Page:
Wednesday, March 24, 2010

Things I Hate

Inspired by Penelope Trunk's own list of things she hates, I've decided to do my own. Here are some highlights from her three lists: She hates people who won't change, people who think their problems are unique and a lack of hate. Here's my list:

1) Settling. Life's too short to be decent.

2) Related to number 1, not liking your job. Few people in America have a real limitation in job choice. You spend at least forty hours a week at work, that's a fourth of your life. Unless this job is a stepping stone to the job you really want, quit. There are even benefits to quitting before you have another job: you're more motivated to get another one.

3) Being "too busy". We all have the same twenty four hour day. You never fail to do something because you don't have the time. It's always because it's not a priority, but that's okay. Once you come to terms with this, you'll feel less guilt and more contentment.

4) Stopping progress. Whether it's wanting to keep useless jobs (think elevator operator) or fearing change completely, preventing progress is preventing improvement. Your preferences don't trump everyone else's.

5) Saying "I have a mortgage". Like I said in #3, we all have to make choices. If you chose to own (and not everyone does), be sure it is a blessing not a curse.

6) Commenting on my blog not via my blog. Although I appreciate comments from emails, Facebook, and Google Reader, it divides the community of readers. There is a reason I don't write this in a Word document, it's you (and me a little). Trust me, all bloggers get excited when someone posts a comment. I just want everyone to hear what you have to say.

7) Stopping on escalators. When you stop walking on the escalator, you are slowing down yourself and everyone behind you. If you want a break from walking, lean against wall or find a bench. There is no reason why stopping on an escalator is different from stopping in the middle of a hallway.

8) Not taking advice. People who think they have nothing to learn from others clearly have a lot to learn from others. Whether it's about politics, economics or improvisation, no one has learned everything they can. But if you read other people's blogs, you probably already knew that.

9) Not responding to messages. Technology is supposed to connect us together. That only works if people actually use it as a reliable way to communicate. If someone emails, calls, or contacts you in any way, you have a social obligation to contact them back. No excuses (see #3).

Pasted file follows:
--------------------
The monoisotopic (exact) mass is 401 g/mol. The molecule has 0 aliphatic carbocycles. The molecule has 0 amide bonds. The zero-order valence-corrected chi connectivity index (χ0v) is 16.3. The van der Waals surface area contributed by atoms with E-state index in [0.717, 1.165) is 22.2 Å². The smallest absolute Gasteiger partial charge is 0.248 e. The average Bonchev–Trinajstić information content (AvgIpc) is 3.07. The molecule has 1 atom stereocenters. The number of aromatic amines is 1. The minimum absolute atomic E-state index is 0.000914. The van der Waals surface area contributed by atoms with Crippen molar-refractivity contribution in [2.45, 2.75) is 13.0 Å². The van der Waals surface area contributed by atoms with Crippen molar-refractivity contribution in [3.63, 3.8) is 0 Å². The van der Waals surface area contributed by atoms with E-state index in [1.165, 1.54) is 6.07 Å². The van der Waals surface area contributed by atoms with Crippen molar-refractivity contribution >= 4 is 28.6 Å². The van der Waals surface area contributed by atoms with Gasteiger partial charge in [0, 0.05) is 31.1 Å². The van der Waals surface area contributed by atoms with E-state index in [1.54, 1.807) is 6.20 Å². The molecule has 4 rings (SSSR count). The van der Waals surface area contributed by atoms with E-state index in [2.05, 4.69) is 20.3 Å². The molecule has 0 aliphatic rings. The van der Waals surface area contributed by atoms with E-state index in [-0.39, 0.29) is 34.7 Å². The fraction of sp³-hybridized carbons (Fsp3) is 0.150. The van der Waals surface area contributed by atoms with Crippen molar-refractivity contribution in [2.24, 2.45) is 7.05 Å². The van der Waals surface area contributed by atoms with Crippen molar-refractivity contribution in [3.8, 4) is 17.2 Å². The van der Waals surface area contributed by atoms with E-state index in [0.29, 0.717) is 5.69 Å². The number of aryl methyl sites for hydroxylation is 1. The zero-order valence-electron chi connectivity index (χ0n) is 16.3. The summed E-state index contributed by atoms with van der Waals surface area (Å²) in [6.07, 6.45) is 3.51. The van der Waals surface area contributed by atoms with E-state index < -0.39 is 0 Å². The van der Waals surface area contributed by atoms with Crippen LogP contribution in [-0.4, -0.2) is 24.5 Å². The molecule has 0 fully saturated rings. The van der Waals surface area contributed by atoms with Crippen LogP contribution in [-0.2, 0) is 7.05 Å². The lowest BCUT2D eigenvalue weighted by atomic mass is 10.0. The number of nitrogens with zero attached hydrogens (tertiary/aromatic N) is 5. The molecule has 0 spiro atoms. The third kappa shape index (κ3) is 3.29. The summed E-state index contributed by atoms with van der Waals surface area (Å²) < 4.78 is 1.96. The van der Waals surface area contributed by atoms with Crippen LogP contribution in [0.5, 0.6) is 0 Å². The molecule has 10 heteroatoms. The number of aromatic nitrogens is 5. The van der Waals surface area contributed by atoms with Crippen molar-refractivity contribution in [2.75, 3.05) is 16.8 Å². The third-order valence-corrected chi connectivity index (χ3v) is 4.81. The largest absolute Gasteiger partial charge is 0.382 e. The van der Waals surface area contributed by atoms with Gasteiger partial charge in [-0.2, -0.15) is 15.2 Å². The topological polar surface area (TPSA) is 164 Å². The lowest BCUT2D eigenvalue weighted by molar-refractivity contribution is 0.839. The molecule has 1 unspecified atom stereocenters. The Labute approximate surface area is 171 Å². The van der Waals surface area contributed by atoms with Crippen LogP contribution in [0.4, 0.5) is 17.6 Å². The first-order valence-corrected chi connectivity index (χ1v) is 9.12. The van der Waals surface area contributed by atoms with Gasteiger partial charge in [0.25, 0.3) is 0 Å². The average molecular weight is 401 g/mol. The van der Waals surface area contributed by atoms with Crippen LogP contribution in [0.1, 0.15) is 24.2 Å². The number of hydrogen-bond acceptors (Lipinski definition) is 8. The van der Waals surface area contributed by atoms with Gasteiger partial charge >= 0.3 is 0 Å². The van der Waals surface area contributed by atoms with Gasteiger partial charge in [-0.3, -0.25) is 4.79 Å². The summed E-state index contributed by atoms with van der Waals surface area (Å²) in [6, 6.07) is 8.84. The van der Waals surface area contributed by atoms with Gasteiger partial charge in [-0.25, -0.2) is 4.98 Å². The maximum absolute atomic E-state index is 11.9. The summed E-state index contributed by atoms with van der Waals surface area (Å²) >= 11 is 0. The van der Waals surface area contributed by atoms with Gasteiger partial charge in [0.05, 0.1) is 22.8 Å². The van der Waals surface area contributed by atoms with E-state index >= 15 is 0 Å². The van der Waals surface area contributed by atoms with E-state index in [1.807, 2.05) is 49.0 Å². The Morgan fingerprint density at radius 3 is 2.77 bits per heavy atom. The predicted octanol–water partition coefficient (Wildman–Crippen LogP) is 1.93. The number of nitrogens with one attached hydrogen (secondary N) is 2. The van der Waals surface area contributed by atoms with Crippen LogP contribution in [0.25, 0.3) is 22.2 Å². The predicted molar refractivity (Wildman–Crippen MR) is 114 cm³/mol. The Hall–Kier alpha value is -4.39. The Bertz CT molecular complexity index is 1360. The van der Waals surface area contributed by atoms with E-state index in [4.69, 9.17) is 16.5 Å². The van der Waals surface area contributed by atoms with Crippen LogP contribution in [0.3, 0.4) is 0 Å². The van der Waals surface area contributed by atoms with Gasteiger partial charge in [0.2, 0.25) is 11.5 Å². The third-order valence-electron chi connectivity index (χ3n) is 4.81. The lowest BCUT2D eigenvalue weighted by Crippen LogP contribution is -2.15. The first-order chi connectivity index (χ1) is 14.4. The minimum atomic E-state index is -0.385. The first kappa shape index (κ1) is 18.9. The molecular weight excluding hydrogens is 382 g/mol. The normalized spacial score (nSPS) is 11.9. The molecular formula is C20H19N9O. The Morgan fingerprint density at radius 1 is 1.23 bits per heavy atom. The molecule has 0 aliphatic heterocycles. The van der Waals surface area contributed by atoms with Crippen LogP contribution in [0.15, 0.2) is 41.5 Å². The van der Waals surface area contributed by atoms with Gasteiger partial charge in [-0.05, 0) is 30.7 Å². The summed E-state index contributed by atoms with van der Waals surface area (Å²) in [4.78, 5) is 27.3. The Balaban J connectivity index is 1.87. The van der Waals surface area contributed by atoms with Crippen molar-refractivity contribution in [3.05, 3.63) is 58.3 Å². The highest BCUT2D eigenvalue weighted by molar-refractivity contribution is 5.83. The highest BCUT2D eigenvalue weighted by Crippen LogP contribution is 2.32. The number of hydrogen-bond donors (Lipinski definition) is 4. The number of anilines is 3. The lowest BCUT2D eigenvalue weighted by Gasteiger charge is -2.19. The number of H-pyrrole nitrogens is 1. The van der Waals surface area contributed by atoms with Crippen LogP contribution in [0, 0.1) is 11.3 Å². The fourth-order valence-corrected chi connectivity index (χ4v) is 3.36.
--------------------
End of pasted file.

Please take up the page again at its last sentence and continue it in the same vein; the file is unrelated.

10) Relentless positivity. I try to stay optimistic on this blog (the Internet is mean enough), but sometimes you have to be negative. For example, don't be afraid to make a list of things you hate.

11) Making an amoral issue black and white. There are wide ranges of preferences in the world, not everyone wants the same things you want, Most issues are unclear, no matter how loud you shout.

12) Hating people. The main difference between my list and Penelope's is that mine are focused on actions, not people. It's okay to hate things you see. There are a lot of terrible things in this world. It's not okay to hate people. Not to discount individual responsibility completely, but we are all a result of our environment. If there is one thing I've learned from having a wife in social work, it's that dysfunctional people come from dysfunctional homes. This doesn't excuse them, but it helps us pity them.

Anything you'd put on your list that I'm missing?


  1. I ride escalators at least eight times a day, and I know there are some people for whom climbing an escalator is a real pain - like the blind and the elderly. In fact, I think this is the whole reason escalators exist. People who ride the DC metro have solved this problem by establishing an unwritten rule that you stand on the right and climb on the left.

  2. Interesting.

    I disagree strongly with this statement: "Few people in America have a real limitation in job choice" ... and this statement: "You never fail to do something because you don't have the time." And while I agree in theory with #9, I don't agree that there are "no excuses." We're human beings (!), not machines, so forgetting / prioritizing poorly is actually a pretty relevant excuse. I get so many emails in a day, and I can't respond to all of them thoughtfully, so sometimes I don't respond at all. It isn't ideal, but it happens. I also spend most of the day on my laptop since I'm a writer, so sometimes not responding to a communication is a choice to get off my email and live my life.